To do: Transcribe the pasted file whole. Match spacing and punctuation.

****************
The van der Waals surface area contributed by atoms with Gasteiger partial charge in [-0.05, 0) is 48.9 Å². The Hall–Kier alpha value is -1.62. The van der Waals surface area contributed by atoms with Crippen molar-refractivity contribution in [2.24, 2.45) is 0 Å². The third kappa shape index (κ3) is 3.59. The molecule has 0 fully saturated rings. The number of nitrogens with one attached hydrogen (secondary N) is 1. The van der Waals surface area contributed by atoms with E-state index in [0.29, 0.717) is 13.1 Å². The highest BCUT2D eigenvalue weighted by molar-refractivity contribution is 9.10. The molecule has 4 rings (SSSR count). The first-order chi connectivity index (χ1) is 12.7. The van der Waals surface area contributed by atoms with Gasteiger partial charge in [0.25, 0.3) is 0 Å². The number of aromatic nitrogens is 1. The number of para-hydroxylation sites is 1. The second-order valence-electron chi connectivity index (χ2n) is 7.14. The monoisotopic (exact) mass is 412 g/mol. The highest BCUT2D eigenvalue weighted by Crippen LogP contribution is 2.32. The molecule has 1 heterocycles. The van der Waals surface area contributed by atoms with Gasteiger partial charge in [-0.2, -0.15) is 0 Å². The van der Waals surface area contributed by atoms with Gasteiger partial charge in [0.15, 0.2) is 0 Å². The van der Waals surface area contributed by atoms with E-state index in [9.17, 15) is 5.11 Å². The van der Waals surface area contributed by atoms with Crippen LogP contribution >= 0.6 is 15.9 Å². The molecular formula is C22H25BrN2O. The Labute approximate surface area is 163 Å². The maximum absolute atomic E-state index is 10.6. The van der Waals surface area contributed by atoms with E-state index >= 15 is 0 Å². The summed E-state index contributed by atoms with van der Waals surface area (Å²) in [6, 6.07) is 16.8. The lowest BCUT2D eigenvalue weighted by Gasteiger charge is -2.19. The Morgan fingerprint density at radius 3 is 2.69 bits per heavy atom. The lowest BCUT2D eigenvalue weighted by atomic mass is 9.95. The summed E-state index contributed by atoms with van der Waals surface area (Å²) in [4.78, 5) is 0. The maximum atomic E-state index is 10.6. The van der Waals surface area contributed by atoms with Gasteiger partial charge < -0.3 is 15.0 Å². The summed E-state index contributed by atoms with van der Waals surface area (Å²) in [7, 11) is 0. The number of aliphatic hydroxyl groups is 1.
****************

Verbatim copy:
The van der Waals surface area contributed by atoms with Gasteiger partial charge in [-0.05, 0) is 48.9 Å². The Hall–Kier alpha value is -1.62. The van der Waals surface area contributed by atoms with Crippen molar-refractivity contribution in [2.24, 2.45) is 0 Å². The third kappa shape index (κ3) is 3.59. The molecule has 0 fully saturated rings. The number of nitrogens with one attached hydrogen (secondary N) is 1. The van der Waals surface area contributed by atoms with E-state index in [0.29, 0.717) is 13.1 Å². The highest BCUT2D eigenvalue weighted by molar-refractivity contribution is 9.10. The molecule has 4 rings (SSSR count). The first-order chi connectivity index (χ1) is 12.7. The van der Waals surface area contributed by atoms with Gasteiger partial charge in [0.25, 0.3) is 0 Å². The number of aromatic nitrogens is 1. The number of para-hydroxylation sites is 1. The second-order valence-electron chi connectivity index (χ2n) is 7.14. The monoisotopic (exact) mass is 412 g/mol. The highest BCUT2D eigenvalue weighted by Crippen LogP contribution is 2.32. The molecule has 1 heterocycles. The van der Waals surface area contributed by atoms with Gasteiger partial charge in [-0.2, -0.15) is 0 Å². The van der Waals surface area contributed by atoms with Gasteiger partial charge in [0.15, 0.2) is 0 Å². The van der Waals surface area contributed by atoms with E-state index in [9.17, 15) is 5.11 Å². The van der Waals surface area contributed by atoms with Crippen LogP contribution >= 0.6 is 15.9 Å². The molecular formula is C22H25BrN2O. The Labute approximate surface area is 163 Å². The maximum absolute atomic E-state index is 10.6. The van der Waals surface area contributed by atoms with E-state index >= 15 is 0 Å². The summed E-state index contributed by atoms with van der Waals surface area (Å²) in [6, 6.07) is 16.8. The lowest BCUT2D eigenvalue weighted by Gasteiger charge is -2.19. The Morgan fingerprint density at radius 3 is 2.69 bits per heavy atom. The lowest BCUT2D eigenvalue weighted by atomic mass is 9.95. The summed E-state index contributed by atoms with van der Waals surface area (Å²) in [4.78, 5) is 0. The maximum atomic E-state index is 10.6. The van der Waals surface area contributed by atoms with Gasteiger partial charge < -0.3 is 15.0 Å². The summed E-state index contributed by atoms with van der Waals surface area (Å²) in [7, 11) is 0. The number of aliphatic hydroxyl groups is 1.